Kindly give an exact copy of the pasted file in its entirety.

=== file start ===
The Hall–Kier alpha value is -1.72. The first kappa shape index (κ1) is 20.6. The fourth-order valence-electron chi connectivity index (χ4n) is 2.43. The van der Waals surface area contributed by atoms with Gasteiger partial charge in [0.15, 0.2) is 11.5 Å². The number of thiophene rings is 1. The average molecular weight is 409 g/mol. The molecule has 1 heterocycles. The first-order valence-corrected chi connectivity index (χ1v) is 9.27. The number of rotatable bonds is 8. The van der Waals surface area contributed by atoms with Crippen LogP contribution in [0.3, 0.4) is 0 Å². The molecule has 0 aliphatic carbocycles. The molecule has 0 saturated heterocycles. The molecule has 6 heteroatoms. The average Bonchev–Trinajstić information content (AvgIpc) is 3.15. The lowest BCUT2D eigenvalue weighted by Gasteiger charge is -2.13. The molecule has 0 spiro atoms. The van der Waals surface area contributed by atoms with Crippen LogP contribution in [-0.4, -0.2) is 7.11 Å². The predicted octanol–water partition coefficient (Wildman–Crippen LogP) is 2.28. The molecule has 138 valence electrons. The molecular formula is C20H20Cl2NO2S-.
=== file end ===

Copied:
The Hall–Kier alpha value is -1.72. The first kappa shape index (κ1) is 20.6. The fourth-order valence-electron chi connectivity index (χ4n) is 2.43. The van der Waals surface area contributed by atoms with Gasteiger partial charge in [0.15, 0.2) is 11.5 Å². The number of thiophene rings is 1. The average molecular weight is 409 g/mol. The molecule has 1 heterocycles. The first-order valence-corrected chi connectivity index (χ1v) is 9.27. The number of rotatable bonds is 8. The van der Waals surface area contributed by atoms with Crippen LogP contribution in [0.3, 0.4) is 0 Å². The molecule has 0 aliphatic carbocycles. The molecule has 0 saturated heterocycles. The molecule has 6 heteroatoms. The average Bonchev–Trinajstić information content (AvgIpc) is 3.15. The lowest BCUT2D eigenvalue weighted by Gasteiger charge is -2.13. The molecule has 0 spiro atoms. The van der Waals surface area contributed by atoms with Crippen LogP contribution in [-0.4, -0.2) is 7.11 Å². The predicted octanol–water partition coefficient (Wildman–Crippen LogP) is 2.28. The molecule has 138 valence electrons. The molecular formula is C20H20Cl2NO2S-.